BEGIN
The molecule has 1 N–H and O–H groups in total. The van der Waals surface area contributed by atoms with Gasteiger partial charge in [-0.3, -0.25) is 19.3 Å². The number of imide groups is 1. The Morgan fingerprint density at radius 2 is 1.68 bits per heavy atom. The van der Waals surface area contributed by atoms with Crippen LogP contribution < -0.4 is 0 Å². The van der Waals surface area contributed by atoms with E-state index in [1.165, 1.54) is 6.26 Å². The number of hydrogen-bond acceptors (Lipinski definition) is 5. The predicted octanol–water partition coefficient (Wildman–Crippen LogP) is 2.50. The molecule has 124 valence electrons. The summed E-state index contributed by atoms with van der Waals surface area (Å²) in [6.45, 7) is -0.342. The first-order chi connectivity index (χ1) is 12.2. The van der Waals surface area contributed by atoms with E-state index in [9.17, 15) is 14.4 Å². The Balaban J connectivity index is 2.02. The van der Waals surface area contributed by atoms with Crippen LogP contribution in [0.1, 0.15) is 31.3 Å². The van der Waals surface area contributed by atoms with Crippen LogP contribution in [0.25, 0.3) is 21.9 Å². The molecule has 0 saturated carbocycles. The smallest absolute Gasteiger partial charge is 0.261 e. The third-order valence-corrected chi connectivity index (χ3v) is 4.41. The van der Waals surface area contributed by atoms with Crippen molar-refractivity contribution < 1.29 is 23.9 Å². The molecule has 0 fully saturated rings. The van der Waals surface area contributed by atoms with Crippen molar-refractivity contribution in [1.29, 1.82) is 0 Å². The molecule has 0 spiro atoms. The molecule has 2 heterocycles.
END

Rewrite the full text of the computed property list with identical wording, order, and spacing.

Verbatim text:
The molecule has 1 N–H and O–H groups in total. The van der Waals surface area contributed by atoms with Gasteiger partial charge in [-0.3, -0.25) is 19.3 Å². The number of imide groups is 1. The Morgan fingerprint density at radius 2 is 1.68 bits per heavy atom. The van der Waals surface area contributed by atoms with Crippen LogP contribution < -0.4 is 0 Å². The van der Waals surface area contributed by atoms with E-state index in [1.165, 1.54) is 6.26 Å². The number of hydrogen-bond acceptors (Lipinski definition) is 5. The predicted octanol–water partition coefficient (Wildman–Crippen LogP) is 2.50. The molecule has 124 valence electrons. The summed E-state index contributed by atoms with van der Waals surface area (Å²) in [6.45, 7) is -0.342. The first-order chi connectivity index (χ1) is 12.2. The van der Waals surface area contributed by atoms with E-state index in [9.17, 15) is 14.4 Å². The Balaban J connectivity index is 2.02. The van der Waals surface area contributed by atoms with Crippen LogP contribution in [0.1, 0.15) is 31.3 Å². The van der Waals surface area contributed by atoms with Crippen LogP contribution in [0.25, 0.3) is 21.9 Å². The molecule has 0 saturated carbocycles. The smallest absolute Gasteiger partial charge is 0.261 e. The third-order valence-corrected chi connectivity index (χ3v) is 4.41. The van der Waals surface area contributed by atoms with Crippen molar-refractivity contribution < 1.29 is 23.9 Å². The molecule has 0 fully saturated rings. The van der Waals surface area contributed by atoms with Crippen molar-refractivity contribution in [1.29, 1.82) is 0 Å². The molecule has 0 spiro atoms. The molecule has 2 heterocycles.